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Problems using 12asf and 4.5asf!

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  • Problems using 12asf and 4.5asf!

    I was having problems getting parts to anodize using 12asf, so thinking it could be the fact that the acid was sitting for nearly a year with out being used I decided to try the LCD method. I mixed up 50ml sulphuric acid to 1000ml of distilled water(5% - the same as 1:3 battery acid). I started with a small quantity so I wouldn?t have a ton of waste acid if it didn?t work! I cut a piece of sheet aluminium 1 inch sq. giving a total surface area of 2 inch sq. So using LCD: (2/144)*4.5 = 0.06A and 2.5*(1/(2/144)) = 180 ohms so I needed 0.06Amps and my final voltage should be 10.8V?
    I started anodizing and the voltages were as follows:
    Time(min): Voltage:
    start.......... 0.3
    0.5(30sec). 5.5
    1.............. 7.5
    2.............. 8.0
    5.............. 8.2
    25............ 9.0
    50............ 9.7
    60(1 hour) 10
    95............ 10.6
    120(2 hrs) 11
    140.......... 11.2
    155.......... 11.4
    180(3 hrs) 11.44
    195.......... 11.71
    215.......... 11.78

    The meter on my power supply is anologue so the voltages were measured across the cathode and anode.
    The part was drilled and threaded then the wire was forced through the threads, the aligator clip I used has sharp teeth and I forced them into the hanging wire.
    I washed the part with soap then cleaned it with Pro-Clean(our equivalent of simple green) and it passed the water break test, then I put it in a 10% sodium hydroxide(lye) bath for 2 min, then in a 10% nitric acid with ammonium bi-flouride bath for 2 min to remove surface impurities, then into the anodizing bath. Seeing the voltages above I thought I had cracked the problem, but unfortunatly not! I took it off after the 215 minute mark thinking there must be something wrong. The red dye didn't take, I got a very very pale pink!(suggesting some anodized layer but not much) Is there something I am missing / any suggestions as to what I should try next? I originally thought the problem was the battery charger so I bought a 0-18V 0-10A lab supply, that didn't make a difference at 12asf so I changed to the LCD method thinking it was the acid, now I have proved that wrong. I figure it is the dye now! it had been sitting for almost a year(although I was also having problems anodizing when I first mixed it).
    I also tried another piece doing everything the same just without using the nitric/ammonium bath, the voltage started at 0 but steadly climbed to 18.7V(max on my supply) then after a half hour it was down to 12V and very slowly climbing, its still in the bath now.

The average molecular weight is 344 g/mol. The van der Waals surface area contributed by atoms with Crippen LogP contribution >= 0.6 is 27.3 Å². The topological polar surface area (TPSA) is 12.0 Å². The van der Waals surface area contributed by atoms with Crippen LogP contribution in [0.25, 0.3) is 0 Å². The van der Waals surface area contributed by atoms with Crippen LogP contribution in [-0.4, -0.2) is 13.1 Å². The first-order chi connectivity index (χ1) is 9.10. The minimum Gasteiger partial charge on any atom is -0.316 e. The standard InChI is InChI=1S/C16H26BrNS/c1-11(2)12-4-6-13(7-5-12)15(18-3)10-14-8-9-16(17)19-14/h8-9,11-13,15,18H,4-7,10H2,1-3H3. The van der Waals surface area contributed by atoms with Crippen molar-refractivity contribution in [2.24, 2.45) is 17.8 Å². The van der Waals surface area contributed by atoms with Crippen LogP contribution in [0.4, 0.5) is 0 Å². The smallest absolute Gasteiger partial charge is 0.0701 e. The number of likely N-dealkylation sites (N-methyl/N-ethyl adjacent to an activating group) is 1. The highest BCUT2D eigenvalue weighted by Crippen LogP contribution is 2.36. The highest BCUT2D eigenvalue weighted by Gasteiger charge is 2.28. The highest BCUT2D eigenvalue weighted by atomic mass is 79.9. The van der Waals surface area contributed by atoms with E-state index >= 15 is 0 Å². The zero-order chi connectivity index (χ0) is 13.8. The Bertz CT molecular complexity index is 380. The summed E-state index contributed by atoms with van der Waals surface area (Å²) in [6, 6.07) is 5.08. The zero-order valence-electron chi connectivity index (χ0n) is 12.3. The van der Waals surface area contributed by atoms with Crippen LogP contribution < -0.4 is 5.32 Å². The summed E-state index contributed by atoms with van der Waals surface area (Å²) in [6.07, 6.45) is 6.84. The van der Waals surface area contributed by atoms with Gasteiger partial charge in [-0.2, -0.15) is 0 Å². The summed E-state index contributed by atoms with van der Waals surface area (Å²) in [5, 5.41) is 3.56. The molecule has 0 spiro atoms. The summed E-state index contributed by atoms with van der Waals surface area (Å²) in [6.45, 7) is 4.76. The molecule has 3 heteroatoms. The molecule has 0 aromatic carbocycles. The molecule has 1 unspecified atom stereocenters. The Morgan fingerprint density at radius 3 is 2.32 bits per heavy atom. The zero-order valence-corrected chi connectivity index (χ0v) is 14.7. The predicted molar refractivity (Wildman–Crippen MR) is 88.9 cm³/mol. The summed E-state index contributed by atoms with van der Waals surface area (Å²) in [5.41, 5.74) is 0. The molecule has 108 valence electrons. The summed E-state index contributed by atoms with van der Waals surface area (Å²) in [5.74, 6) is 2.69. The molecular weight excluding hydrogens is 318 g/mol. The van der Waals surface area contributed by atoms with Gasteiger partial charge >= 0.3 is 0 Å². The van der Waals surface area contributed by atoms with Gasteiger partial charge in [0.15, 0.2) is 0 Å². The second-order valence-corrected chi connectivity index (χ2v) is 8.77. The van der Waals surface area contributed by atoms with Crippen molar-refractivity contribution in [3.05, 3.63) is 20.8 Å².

Sorry for the long post, I was trying to explain everything... did I miss anything?
    Many Thanks.
    Robert Harrison

  • #2
    For one thing, you're making things tougher to measure by using a sample that small (2 1 or 2 milliamps count when you are anodizing in "microscale".

    If your sample is 2.0 then (2/144) x 4.5 A/sq.ft. = 0.0625A = 62.5mA. Your anodizing current of 0.06A (60mA) is a current density of 4.32A/sq.ft. Your peak voltage calculation of 10.8 V is correct at 4.32A/sq.ft. At 4.5A/sq.ft. you would have expected 11.25V.

    Notice that just 2.5mA made a difference of 0.45V.

    Since I promised not to talk about the "C word", let it suffice to say that many have trouble with the "C word" until they understand what "tight" means in the DC electrical sense. Erratic voltage swings indicate this problem. 1 year old red dye would certainly be suspect. The pH of the dye changes with time, like a week or maybe less. A year? Who knows.

    I don't know how effective the nitric acid / ammonium bifloride would be at removing the native oxide (essential step). I suggest you try using a sample maybe 5X larger to avoid metology issues, and some old fashioned sandpaper to strip the oxide until you get things sorted out.


    • #3
      I'll get some new dye tomorrow and give that a shot and let you know how it goes. If I mix the dye to the instructions will that be too weak? I've heard people say they mix half the water/twice the dye to make it stronger. any thoughts on that?
      Also, what changes the pH of the dye bath, is it acid that hasn't been properly washed off the part before putting it in the dye or the water evaporating from the bath? then how do you correct the pH levels? I bought a pH tester but it is made to read the pH of soil, I figured it would work, but doesn't seem to!

      Thanks for the reply.


      • #4
        Assuming you are using real anodizing dye; and not RIT or something else designed for cloth dyeing, its always best to follow the manufacture's instructions, including the recommended dyeing temperature. You can experiment after you have things working reasonably well. Dyes for cloth work poorly as anodizing dyes, they weren't designed for this.

        There are some recent threads here on dyeing, I suggest you read them. pH measurement and adjustment is covered in these threads.